Roadwarrior IPsec

(redirected from Iked.Configure)

OpenIKED is OpenBSD's native VPN solution. It is included with the base system, so no installation will be necessary. It allows us to use IPSec to provide users with a VPN for security, privacy, and freedom of information.

Pros:

  • Clean
  • Secure
  • Interoperable
  • Simple to Configure

In this guide, we configure a server to provide ipsec for devices in a road warrior setup: an end-user wants to relay all his traffic from a single device through the VPS to the Internet. The server acts as an IPsec gateway, and only the server needs a public IP address.; the end-user can be behind a NAT.

Note: If you are trying to connect two networks together, consult the site-to-site ipsec guide.

Before You Begin

Make sure to read the FAQ's VPN guide and the manual pages for iked and iked.conf.

Configure iked.conf

Add this to /etc/iked.conf (replace username and password with your actual username and password; replace 172.16.0.1 with your server's public IP address; and replace example.com with your actual hostname):

gateway = "172.16.0.1"
hostname = "example.com"
pool = "10.0.5.0/24"
dns = "172.16.0.1"

user 'username' 'password'
ikev2 $hostname passive esp \
    from any to dynamic \
    local $gateway peer any \
    srcid $hostname \
    eap "mschap-v2" \
    config address $pool \
    config name-server $dns \
    tag "ROADW"

You must replace example.com with be a valid hostname that resolves to an IP address. Leave pool as 10.0.5.0/24.

from any to dynamic allows any user to connect. $dns must provide the IP address for the name server that vpn clients will use. This example assumes you have a valid caching name server configured and listening on IP 172.16.0.1.

These packets will get tagged as ROADW.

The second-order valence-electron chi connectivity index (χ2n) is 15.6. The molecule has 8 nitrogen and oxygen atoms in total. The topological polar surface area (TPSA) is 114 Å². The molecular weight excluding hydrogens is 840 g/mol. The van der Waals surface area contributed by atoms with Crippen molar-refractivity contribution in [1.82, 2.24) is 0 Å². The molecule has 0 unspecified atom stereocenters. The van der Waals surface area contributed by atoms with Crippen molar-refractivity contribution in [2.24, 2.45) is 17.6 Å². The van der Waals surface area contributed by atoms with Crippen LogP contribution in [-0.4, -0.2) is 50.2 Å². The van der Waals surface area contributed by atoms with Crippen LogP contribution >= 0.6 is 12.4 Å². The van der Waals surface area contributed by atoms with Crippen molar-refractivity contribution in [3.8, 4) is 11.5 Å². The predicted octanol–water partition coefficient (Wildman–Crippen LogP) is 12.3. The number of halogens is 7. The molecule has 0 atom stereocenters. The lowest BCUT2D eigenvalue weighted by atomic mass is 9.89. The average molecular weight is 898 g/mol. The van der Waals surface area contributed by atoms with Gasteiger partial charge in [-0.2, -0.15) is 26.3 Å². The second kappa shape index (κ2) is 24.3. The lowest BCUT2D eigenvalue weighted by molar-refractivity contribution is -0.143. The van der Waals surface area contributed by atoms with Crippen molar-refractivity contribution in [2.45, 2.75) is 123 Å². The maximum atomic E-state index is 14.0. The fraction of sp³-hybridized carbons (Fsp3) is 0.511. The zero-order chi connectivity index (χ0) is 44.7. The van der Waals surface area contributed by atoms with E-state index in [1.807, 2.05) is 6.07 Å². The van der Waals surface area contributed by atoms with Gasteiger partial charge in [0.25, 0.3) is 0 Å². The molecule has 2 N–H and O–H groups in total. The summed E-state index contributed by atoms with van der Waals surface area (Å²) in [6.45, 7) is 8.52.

iked depends upon packet filter being enabled. First, enable packet filter if it is turned off:

$ doas pfctl -e

Next, add this to /etc/pf.conf:

pass in inet proto udp to port {isakmp, ipsec-nat-t} tag IKED
pass in inet proto esp tag IKED
pass on enc0 inet tagged ROADW
match out on $ext_if inet tagged ROADW nat-to $ext_if
match in quick on enc0 inet proto { tcp, udp } to port 53 rdr-to 127.0.0.1 port 53

where $ext_if is your external interface.

NOTICE: You must make sure that your firewall whitelists VPN traffic. You might consider adding this macro:

VPN = "10.0.5.0/24"

To find your external interface, type:

$ ifconfig

The external interface is the one with the public IP address. If OpenBSD is run inside vmm, the external interface is probably vio0.

To reload the new pf ruleset:

$ doas pfctl -f /etc/pf.conf 

At this point, we need to create PKI and X.509 certificates that the vpn client can use to verify the server. From the command line, run this as root:

# ikectl ca vpn create
# ikectl ca vpn install
certificate for CA 'vpn' installed into /etc/iked/ca/ca.crt
CRL for CA 'vpn' installed to /etc/iked/crls/ca.crl
# ikectl ca vpn certificate example.com create
# ikectl ca vpn certificate example.com install
writing RSA key

Replace example.com with your actual domain.

Users of the VPN will need to download /etc/iked/ca/ca.crt to their device. The easiest way is to use openhttpd and serve the file over the web.

# cp /etc/iked/ca/ca.crt /var/www/htdocs/example.com/
# chown www:daemon /var/www/htdocs/example.com/ca.crt

If the web server is configured correctly, users can then download the file at https://example.com/ca.crt.

Configuring DNS

This example uses unbound as the caching DNS resolver. It assumes your server has its IP addresses statically assigned and is not using DHCP to locate its name servers.

Replace /etc/resolv.conf with the following:

nameserver 127.0.0.1
lookup file bind

Edit the following values in /var/unbound/etc/unbound.conf:

outgoing-interface: 172.16.0.1
access-control: 10.0.0.0/8 allow

We recommend configuring domain blacklists for unbound to block unwanted traffic.

Edit /etc/sysctl.conf to include these directives:

net.inet.ip.forwarding=1
net.inet6.ip6.forwarding=1
net.inet.ipcomp.enable=1
net.inet.esp.enable=1
net.inet.ah.enable=1

Next, run these commands as root:

sysctl net.inet.ip.forwarding=1
sysctl net.inet6.ip6.forwarding=1
sysctl net.inet.ipcomp.enable=1
sysctl net.inet.esp.enable=1
sysctl net.inet.ah.enable=1

IP forwarding allows the server to forward the user's packets to their final destination.

Tighten file permissions, then start iked:

$ doas chmod 0600 /etc/iked.conf
$ doas rcctl enable iked
$ doas rcctl start iked

Troubleshooting

Running iked in debug mode can provide valuable info about errors in configuration.

First, turn off iked if it is running:

$ doas rcctl stop iked

Check to make sure no iked processes are running:

$ ps ax | grep iked

Then, run iked in debug mode:

$ doas iked -dv

-d will cause iked to not daemonize, and -v will report errors verbosely.